34. Epistemology & Philosophy of Science: Volume > 56 > Issue: 4
Alexander Yu. Antonovski Александр Юрьевич Антоновский
Philosophy in a Polycentric World: Towards Russian Philosophical Congress
Философия в полицентричном мире

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In the first part of the article, the author substantiates the importance of philosophical communication as a kind of dependent variable that does not have an independent meaning without pointing to something else through which the philosophy itself (often negatively and non-reflectively) defines. We are talking about global centers of “systemic” communication (politics, science, religion, etc.), imposing their observations on other communities. It is argued that the priority of philosophical communication is justified by the ability to carry out “universal observations”, which is deprived of all other communication systems.In the second part of the article, the methodological question is first solved about the possibility of explaining a number of phenomena (communications, observations), for which no indication of external factors justifying their existence is required. It is proved that the description and explanation of such phenomena is possible on the way of formulating “significant tautologies” (Peter Railton). Using this method, the author carries out a meaningful deployment of the significant tautology “philosophy is only philosophy” and substantiates that philosophy is communication, capable of defining itself in a universal way: through something else and through itself. The author concludes that philosophy can be considered as a communicative system (i.e.,observer), whose mission is to generate a unique product: a universal self-description of modern society, where philosophy combines three fundamental observational abilities: scientific, protest and artistic activity.
35. Epistemology & Philosophy of Science: Volume > 56 > Issue: 4
Tom Rockmore Том Рокмор
German Idealism, Epistemic Constructivism and Metaphilosophy
Немецкий идеализм, эпистемический конструктивизм и метафилософия

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This paper concerns the nature and a significance of metaphilosophy with special attention to German idealism. Metaphilosophy, or the philosophy of philosophy, is understood differently from different perspectives, for instance, if philosophy concerns the consciousness of the object, as the self-consciousness of the knowing process. If we assume that the Western philosophical tradition consists in a long series of efforts to demonstrate claims to know, then metaphilosophy is not present in the ancient Greek tradition. It only arises in the modern tradition through the turn from a theory of knowledge that depends on consciousness, more precisely consciousness of the independent object, to a theory of knowledge that depends on self-consciousness, more precisely consciousness of the independent object as well as consciousness of consciousness of the independent object.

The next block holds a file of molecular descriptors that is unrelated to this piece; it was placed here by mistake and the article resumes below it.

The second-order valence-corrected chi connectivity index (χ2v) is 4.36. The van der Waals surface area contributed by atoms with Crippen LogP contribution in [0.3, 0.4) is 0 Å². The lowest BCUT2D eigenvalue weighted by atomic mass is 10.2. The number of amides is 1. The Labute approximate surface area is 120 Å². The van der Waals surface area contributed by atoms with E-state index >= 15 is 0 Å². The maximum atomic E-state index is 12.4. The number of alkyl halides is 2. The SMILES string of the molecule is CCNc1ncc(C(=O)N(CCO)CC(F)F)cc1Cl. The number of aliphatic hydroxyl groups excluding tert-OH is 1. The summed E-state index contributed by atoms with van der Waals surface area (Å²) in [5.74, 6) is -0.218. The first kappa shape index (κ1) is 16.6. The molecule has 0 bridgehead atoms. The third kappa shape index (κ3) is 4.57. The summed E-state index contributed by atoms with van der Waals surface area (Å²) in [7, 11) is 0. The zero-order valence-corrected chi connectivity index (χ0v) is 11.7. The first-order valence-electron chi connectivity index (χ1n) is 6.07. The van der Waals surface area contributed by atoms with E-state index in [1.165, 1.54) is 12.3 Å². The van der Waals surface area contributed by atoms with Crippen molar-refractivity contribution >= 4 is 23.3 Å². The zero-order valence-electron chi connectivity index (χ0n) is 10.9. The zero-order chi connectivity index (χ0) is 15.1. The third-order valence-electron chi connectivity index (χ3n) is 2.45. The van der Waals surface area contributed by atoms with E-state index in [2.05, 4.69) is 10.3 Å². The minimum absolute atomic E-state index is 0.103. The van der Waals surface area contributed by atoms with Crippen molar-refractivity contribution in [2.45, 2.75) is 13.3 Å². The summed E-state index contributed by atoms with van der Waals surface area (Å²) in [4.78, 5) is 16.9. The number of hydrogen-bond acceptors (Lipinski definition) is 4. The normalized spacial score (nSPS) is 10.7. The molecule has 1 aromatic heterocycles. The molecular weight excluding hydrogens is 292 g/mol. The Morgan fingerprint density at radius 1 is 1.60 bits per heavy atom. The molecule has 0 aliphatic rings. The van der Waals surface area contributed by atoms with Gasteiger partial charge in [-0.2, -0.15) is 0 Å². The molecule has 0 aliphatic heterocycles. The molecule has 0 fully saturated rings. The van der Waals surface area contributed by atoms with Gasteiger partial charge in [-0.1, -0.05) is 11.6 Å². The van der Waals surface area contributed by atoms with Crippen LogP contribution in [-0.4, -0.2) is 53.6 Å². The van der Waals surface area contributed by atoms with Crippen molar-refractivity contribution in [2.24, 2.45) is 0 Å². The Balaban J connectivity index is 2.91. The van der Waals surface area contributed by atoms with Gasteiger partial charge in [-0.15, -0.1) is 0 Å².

36. Epistemology & Philosophy of Science: Volume > 56 > Issue: 4
Talia Ya. Khabrieva Талия Ярулловна Хабриева
Interview in the Memory of V.S. Stepin
Интервью памяти академика В.С. Степина

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case-studies – science studies
37. Epistemology & Philosophy of Science: Volume > 56 > Issue: 4
Vitaly S. Pronskikh Виталий Станиславович Пронских
Ontology of the Collective Experimentalist: From Alvarez’s Group to Megascience
Oнтология коллективного экспериментатора

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In this article, the collective experimenter, arising in scientific projects from those modeled on the Alvarez group to megascience, is studied in the framework of the model of trading zones, as well as Actor-Network Theory. The collective experimenter is defined as a network of actors whose forms are trading zones, including the core – the empirical collective subject of cognition – and the peripheral part. The multitude of actors of the collective experimenter includes the core, as well as the community of intentions and the external actors that are part of the periphery of the collective experimenter. Attention is focused on the differences between the author of epistemic claims, the subject of cognition and scientific collaboration. A classification of collective experimentalists is proposed that includes four types of ontologies. The classification is applied to JINR scientific projects, and within its framework projects of the Alvarez type, big science, proto-megascience and megascience are distinguished. Ways of developing projects to the megascience-level through the formation of cores-communicative communities in the structure of the collective experimenter are proposed. Premised on the results obtained, recommendations are formulated for the development of the JINR experiments program.
38. Epistemology & Philosophy of Science: Volume > 56 > Issue: 4
Andrey V. Rezaev, Natalia D. Tregubova Андрей Владимирович Резаев
Artificial Intelligence and Artificial Sociality: New Phenomena and Problems for Medical and Life Sciences Advance
Искусственный интеллект и искусственная социальность